How sad that a politician elected to our highest office on the promise of transparency and accountability should today be widely perceived as one of the region’s most secretive figures, accountable only to himself. How ironic, not to say counterproductive, that this individual so many had counted on to epitomize the countless virtues of good governance is perhaps best known for his contributions to international controversies involving some of the most despised characters on the internet, some notorious enemies of democracy as we know and appreciate it, others with hard-to-pronounce Middle Eastern sounding names.
Our current leader of government initially took office at a time when our country had for several years been reeling from the retarding consequences of official arrogance; when public officers considered themselves several cuts above both their electors and the law—and cabinet colleagues dared not express views contrary to their prime minister’s. In 1996 I happily joined others similarly fed up as I was with the status quo. We had decided, regardless of personal cost, to bring about positive lasting change. Our dream consensus was that it wouldn’t be enough merely to clean out and fumigate the stables. To guarantee what we sought would demand new thinking and respect for the people’s constitutional rights—especially self-determination.
The throne speech that the newly installed prime minister placed in the shaky hands of the governor general in 1997 offered hope for the future we had envisaged when we placed at Kenny Anthony’s disposal sixteen of our parliament’s seventeen seats. With the sole opposition member hospitalized with a terminal disease, the prime minister effectively was monarch of all he surveyed, precisely what the vast majority had voted for. Reality found us early, only to be denied.
Too late we would painfully acknowledge what George Mallet had dutifully served us shortly after the May 1997 general elections, what most of us had mindlessly gobbled up—yes, let this also be recorded—was actually the first dose of a honey-coated mix of self-importance, vindictiveness, nepotism and hypocrisy prepared by the newly elected chief cook—a poisonous potpourri that guaranteed the slow death of our nation’s battered soul. At any rate, that rendered it numb.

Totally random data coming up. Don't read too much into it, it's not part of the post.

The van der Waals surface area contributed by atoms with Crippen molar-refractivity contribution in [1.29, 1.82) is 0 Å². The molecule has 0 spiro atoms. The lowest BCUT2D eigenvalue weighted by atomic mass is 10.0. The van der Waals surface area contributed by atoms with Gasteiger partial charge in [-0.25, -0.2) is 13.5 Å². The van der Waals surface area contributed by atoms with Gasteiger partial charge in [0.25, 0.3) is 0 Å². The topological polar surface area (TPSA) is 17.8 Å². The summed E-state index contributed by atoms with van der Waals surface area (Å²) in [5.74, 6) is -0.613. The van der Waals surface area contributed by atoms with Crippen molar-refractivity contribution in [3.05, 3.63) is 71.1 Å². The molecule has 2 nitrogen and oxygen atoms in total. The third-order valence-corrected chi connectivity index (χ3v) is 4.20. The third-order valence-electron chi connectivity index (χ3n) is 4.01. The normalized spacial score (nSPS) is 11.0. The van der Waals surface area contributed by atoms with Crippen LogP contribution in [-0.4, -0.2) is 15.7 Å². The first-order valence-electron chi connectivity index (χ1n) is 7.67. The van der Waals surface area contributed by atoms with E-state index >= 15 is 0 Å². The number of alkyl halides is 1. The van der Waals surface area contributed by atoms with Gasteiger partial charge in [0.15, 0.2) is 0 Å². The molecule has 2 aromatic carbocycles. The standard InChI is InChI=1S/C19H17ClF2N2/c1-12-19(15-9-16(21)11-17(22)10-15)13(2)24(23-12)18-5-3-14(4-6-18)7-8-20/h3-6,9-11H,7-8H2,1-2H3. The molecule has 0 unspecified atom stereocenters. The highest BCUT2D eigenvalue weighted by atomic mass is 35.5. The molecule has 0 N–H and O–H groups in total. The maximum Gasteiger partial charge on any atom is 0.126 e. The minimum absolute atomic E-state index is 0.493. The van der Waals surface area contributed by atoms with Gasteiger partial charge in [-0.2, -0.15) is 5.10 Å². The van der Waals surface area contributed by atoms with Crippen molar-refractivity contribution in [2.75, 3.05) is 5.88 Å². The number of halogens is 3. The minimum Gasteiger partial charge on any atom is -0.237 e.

We started to die at the time of the Helen Air disaster. But even as that episode was shockingly unfolding, other monsters were being hatched, albeit unknown to all save their creator. Rochamel begat Frenwell, to say nothing of the “lapses and infelicities” associated with the NCA controversy, the Helenites fiasco in New York, the curious embracing of Gilbert Chagoury—not necessarily in that sequence. Our once revered institutions, the collective church and its ecumenical Christian Council, our justice system, our police, all seemed to withdraw into some self-protective cocoon, seldom seen or heard.
Nevertheless, to nearly everyone’s surprise the nation woke up one 2005 morning to the nakedness of its emperor and removed him from office. Alas, it seemed his replacement wished for nothing more than the emperor’s return following his declared stint in “purgatory.” For his own part the purified emperor, now evidently attired in humility and remorse, announced he was ready once again to lead. And the people took him at his word. His first move on regaining office was to provide the answer to all their problems: a vat full of what earlier he had declared a killer of the poor and altogether anti-worker. During his purgatorial sojourn, he said, he had many visions, among them “a hit list” that spoke of fatal police shootings of “twelve individuals deemed to be criminals.” How the U.S. State Department got wind of this remains unclear. But no sooner had the prime minister resumed office in 2011 than the American authorities started demanding legal action against the officers who had committed such a “gross violation of human rights”—or else.